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Is Money Too Easy…or Too Tight?

Managing director Clark S. Judge explained the trouble with the housing market.

Last week, I posted a summary to a New York Times op-ed by financial crisis expert Peter Wallison. Wallison had argued that a new housing bubble was developing.  I included with my summary a chart that he circulated privately to back up his claim.

In a comment on my post, J Climacus wrote: “I’d like to see a debate between you and [American Enterprise Institute scholar and Ricochet contributor] Jim Pethokoukis, who seems convinced that the problem is that there hasn’t been enough easy money, not that there is too much.” To me Mr. Climacus’ comment pointed to some of the most urgent issues in the economy today and widely spread confusion about them. I felt the response deserved a full post.

Read the full piece here.

Remembering Judge William P. Clark, Ronald Reagan’s Personal Emissary

Managing director Clark S. Judge describes a man who was an integral part of the Reagan administration.

William P. Clark — Judge Clark, as he was known in Washington during the Reagan years — passed away on Saturday.  He was a deeply good man and an essential contributor to the successful resolution of the Cold War.  The obituaries will tell you the main parts of his story, but on one point all those I have seen so far are wrong.

Noting that no aide was personally closer to Mr. Reagan than Bill Clark, they all say that after serving as Deputy Secretary of State, National Security Advisor and Interior Secretary, in 1985 he left government and returned home to California.  Here is how I discovered that this last detail — left government and returned home in 1985 — wasn’t true, or at least, wasn’t the whole truth, by a long shot.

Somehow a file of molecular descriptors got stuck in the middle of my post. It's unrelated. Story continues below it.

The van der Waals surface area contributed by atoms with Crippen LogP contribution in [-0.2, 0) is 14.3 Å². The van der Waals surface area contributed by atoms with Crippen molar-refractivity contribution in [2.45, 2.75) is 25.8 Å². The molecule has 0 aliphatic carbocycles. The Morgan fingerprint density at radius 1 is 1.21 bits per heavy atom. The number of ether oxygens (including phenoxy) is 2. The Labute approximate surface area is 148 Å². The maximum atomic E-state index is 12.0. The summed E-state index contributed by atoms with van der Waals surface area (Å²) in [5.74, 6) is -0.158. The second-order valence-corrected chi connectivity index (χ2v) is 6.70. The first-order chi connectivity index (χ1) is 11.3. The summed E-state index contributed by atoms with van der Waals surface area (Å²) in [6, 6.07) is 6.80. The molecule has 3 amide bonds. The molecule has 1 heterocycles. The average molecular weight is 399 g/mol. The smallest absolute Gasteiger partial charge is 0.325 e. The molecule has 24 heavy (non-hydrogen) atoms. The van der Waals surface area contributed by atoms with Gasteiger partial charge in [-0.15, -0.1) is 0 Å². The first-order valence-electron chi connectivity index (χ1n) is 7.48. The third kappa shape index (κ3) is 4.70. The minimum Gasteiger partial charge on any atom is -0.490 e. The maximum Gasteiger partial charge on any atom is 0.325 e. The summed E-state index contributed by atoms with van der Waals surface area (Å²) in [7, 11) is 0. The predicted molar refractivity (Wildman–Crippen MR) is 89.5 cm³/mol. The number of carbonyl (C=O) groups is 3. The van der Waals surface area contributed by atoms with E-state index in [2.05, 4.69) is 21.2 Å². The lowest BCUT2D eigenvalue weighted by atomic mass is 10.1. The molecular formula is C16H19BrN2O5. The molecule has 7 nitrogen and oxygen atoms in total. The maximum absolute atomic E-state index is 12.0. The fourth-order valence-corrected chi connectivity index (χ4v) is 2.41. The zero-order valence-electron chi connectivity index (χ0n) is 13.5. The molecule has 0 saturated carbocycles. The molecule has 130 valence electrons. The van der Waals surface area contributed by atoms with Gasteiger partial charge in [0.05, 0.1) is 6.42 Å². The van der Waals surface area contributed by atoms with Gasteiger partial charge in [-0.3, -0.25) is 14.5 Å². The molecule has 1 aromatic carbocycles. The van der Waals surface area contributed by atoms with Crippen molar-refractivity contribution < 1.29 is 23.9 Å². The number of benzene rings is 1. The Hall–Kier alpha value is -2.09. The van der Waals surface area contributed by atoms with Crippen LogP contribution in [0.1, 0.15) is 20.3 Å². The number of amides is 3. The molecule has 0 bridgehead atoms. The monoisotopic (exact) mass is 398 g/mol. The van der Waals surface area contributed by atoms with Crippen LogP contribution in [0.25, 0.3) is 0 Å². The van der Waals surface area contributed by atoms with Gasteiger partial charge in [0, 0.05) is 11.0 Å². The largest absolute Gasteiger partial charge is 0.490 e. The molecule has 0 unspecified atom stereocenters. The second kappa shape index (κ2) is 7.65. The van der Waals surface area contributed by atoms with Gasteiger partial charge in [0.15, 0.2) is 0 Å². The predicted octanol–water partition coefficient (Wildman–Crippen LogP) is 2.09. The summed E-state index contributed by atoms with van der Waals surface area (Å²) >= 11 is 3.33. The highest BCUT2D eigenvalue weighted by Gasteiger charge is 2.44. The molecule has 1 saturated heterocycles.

Read the full piece here.

What 2016 GOPers Need: Knowledge and Power

In a recent USNews.com article, White House Writers Group Senior Director Joshua Gilder discusses the book “Knowledge and Power,” written by George Gilder, and why Republicans today should internalize its message.

The full article can be found here.

No Wedding Bells for Catholic Priests

U.S. News & World Report

The Catholic Church has received ample focus in the last two months, between Pope Benedict’s surprise resignation and the election of Argentine Cardinal Jorge Bergoglio as Pope Francis, the first pope from Latin America.

These dramatic events have evoked torrents of commentary about the Church, ranging across issues far beyond the papal succession. And, predictably, a good many of those commentaries have revealed Catholicism’s remarkable capacity to drive some otherwise sane men (and women) absolutely nuts.

Take Bret Stephens’ March 14 Wall Street Journal column, “A Church, If You Can Keep It.” Stephens, to my mind, is an almost unfailingly insightful columnist whose arguments are generally penetrating and trenchant. More often than not, I agree with his analysis, and I almost never fail to learn from his columns.

To be fair, Stephens opened his pre-papal-election commentary with the admonition that non-members of a religion should comment on it in much the way that porcupines make love: very carefully. So, while carefully tripping through Catholicism’s recent years of sex abuse scandals and revelations—as heart-breaking and dispiriting for the faithful as they’ve been lucrative for trial lawyers and glee-filled for those who glory in sneering at others struggling to live righteously—Stephens came to this startling curative: “The obvious and needful solution is to abolish the celibacy of the priesthood, a stricture that all but guarantees the sorts of sordid outcomes” that he had just chronicled.